When Russia leaves ISS: “Until 2030, the station will fall apart”

When Russia leaves ISS: “Until 2030, the station will fall apart”

Daria Klester
The government has decided on the timing of the termination of Russian participation in the International Space Station project, but so far the decision will not be announced, said the head of Roscosmos Dmitry Rogozin.
“I can only say one thing: in accordance with our obligations, we will warn our partners a year before the end of work on the ISS,” the head of the state corporation said.
Rogozin recalled that the terms of Russia’s work on the space station are determined by the government and the president.
“For the time being, we will not rush to announce our position and will continue to work within the deadline set by the government – until 2024. The decision on the fate of the ISS will largely depend on the situation that will develop both in our country and around it, ”said the head of Roscosmos.
Cosmonauts Sergey Korsakov, Oleg Artemiev and Denis Matveev are currently on the ISS.
What will happen to the ISS without Russia
On April 17, Nathan Eismont, a leading researcher at the Space Research Institute of the Russian Academy of Sciences, said that the operation of the ISS would become almost impossible if Russia withdraws from the program.
In turn, the executive director of Roscosmos for manned programs, Sergei Krikalev, said that cooperation between Russian and American specialists in space is necessary for productive work on the ISS.
He also said that the state corporation is assessing the technical condition of the Russian segment of the station in order to extend its operation.
“Our partners are offering to fly beyond 2024. We will continue to evaluate the technical condition of our segment for the time being,” said Krikalev.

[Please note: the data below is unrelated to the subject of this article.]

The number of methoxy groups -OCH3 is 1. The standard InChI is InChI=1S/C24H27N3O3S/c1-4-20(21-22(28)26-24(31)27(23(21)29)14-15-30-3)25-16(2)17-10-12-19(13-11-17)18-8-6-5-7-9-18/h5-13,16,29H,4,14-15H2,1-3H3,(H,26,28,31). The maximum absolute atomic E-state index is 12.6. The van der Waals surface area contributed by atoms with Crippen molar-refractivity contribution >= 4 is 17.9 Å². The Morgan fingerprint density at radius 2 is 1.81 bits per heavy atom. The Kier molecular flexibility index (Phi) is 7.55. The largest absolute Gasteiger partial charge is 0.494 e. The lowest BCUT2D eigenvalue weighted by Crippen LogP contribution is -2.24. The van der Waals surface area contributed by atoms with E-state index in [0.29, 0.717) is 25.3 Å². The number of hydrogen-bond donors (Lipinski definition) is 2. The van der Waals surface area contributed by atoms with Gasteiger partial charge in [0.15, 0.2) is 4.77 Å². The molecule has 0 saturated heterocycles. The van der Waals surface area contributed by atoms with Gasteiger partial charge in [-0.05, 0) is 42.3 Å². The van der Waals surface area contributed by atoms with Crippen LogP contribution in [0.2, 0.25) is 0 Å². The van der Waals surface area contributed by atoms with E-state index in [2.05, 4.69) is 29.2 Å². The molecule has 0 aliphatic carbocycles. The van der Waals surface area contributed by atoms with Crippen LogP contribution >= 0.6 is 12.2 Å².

On April 11, Rogozin suggested that foreign partners could pay for station maintenance services in rubles if Moscow withdraws from the ISS project after 2024. According to the head of Roscosmos, when trying to save the station on their own, partners will have to compensate for the Russian absence with technical means that they do not yet have.
Russian orbital station
Rogozin also recalled plans to build the Russian Orbital Service Station (ROSS), which “will be multifunctional, work on it is already underway, a draft design is being developed by Energia Corporation.
“When it is presented and protected, after that we will begin to create this“ smart iron ”and prepare for its launch into space, the deployment of the station,” said the head of Roscosmos.
It is assumed that ROSS can become a replacement for the ISS. This station will not be permanently inhabited; it is planned to launch up to two manned ships a year to it. The Russian station will be based on the NEM-1 module, which RSC Energia has been building for the ISS for almost ten years. The launch of the module is planned from 2025-2026 to 2030. Other modules of the station, which have not yet been created, expect to be launched from 2030 to 2035.
In early March, Roskosmos reported that it had already begun preliminary design of its own space station.